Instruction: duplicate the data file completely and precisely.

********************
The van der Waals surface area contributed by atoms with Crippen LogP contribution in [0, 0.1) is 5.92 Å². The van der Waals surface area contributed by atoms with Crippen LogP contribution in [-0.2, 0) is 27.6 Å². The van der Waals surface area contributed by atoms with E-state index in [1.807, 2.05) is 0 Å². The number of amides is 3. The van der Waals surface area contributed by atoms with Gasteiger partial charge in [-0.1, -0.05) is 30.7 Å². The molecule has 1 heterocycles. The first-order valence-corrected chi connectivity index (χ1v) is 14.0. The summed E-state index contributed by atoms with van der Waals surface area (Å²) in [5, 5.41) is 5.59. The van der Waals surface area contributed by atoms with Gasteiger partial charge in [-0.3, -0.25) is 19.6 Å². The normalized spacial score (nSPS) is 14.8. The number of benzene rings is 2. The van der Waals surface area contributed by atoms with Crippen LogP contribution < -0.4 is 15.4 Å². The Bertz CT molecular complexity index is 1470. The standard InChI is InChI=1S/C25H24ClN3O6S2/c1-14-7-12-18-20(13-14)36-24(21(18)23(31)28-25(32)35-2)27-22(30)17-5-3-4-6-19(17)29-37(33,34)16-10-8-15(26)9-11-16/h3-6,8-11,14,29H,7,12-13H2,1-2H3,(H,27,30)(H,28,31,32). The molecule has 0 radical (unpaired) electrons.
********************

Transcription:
The van der Waals surface area contributed by atoms with Crippen LogP contribution in [0, 0.1) is 5.92 Å². The van der Waals surface area contributed by atoms with Crippen LogP contribution in [-0.2, 0) is 27.6 Å². The van der Waals surface area contributed by atoms with E-state index in [1.807, 2.05) is 0 Å². The number of amides is 3. The van der Waals surface area contributed by atoms with Gasteiger partial charge in [-0.1, -0.05) is 30.7 Å². The molecule has 1 heterocycles. The first-order valence-corrected chi connectivity index (χ1v) is 14.0. The summed E-state index contributed by atoms with van der Waals surface area (Å²) in [5, 5.41) is 5.59. The van der Waals surface area contributed by atoms with Gasteiger partial charge in [-0.3, -0.25) is 19.6 Å². The normalized spacial score (nSPS) is 14.8. The number of benzene rings is 2. The van der Waals surface area contributed by atoms with Crippen LogP contribution < -0.4 is 15.4 Å². The Bertz CT molecular complexity index is 1470. The standard InChI is InChI=1S/C25H24ClN3O6S2/c1-14-7-12-18-20(13-14)36-24(21(18)23(31)28-25(32)35-2)27-22(30)17-5-3-4-6-19(17)29-37(33,34)16-10-8-15(26)9-11-16/h3-6,8-11,14,29H,7,12-13H2,1-2H3,(H,27,30)(H,28,31,32). The molecule has 0 radical (unpaired) electrons.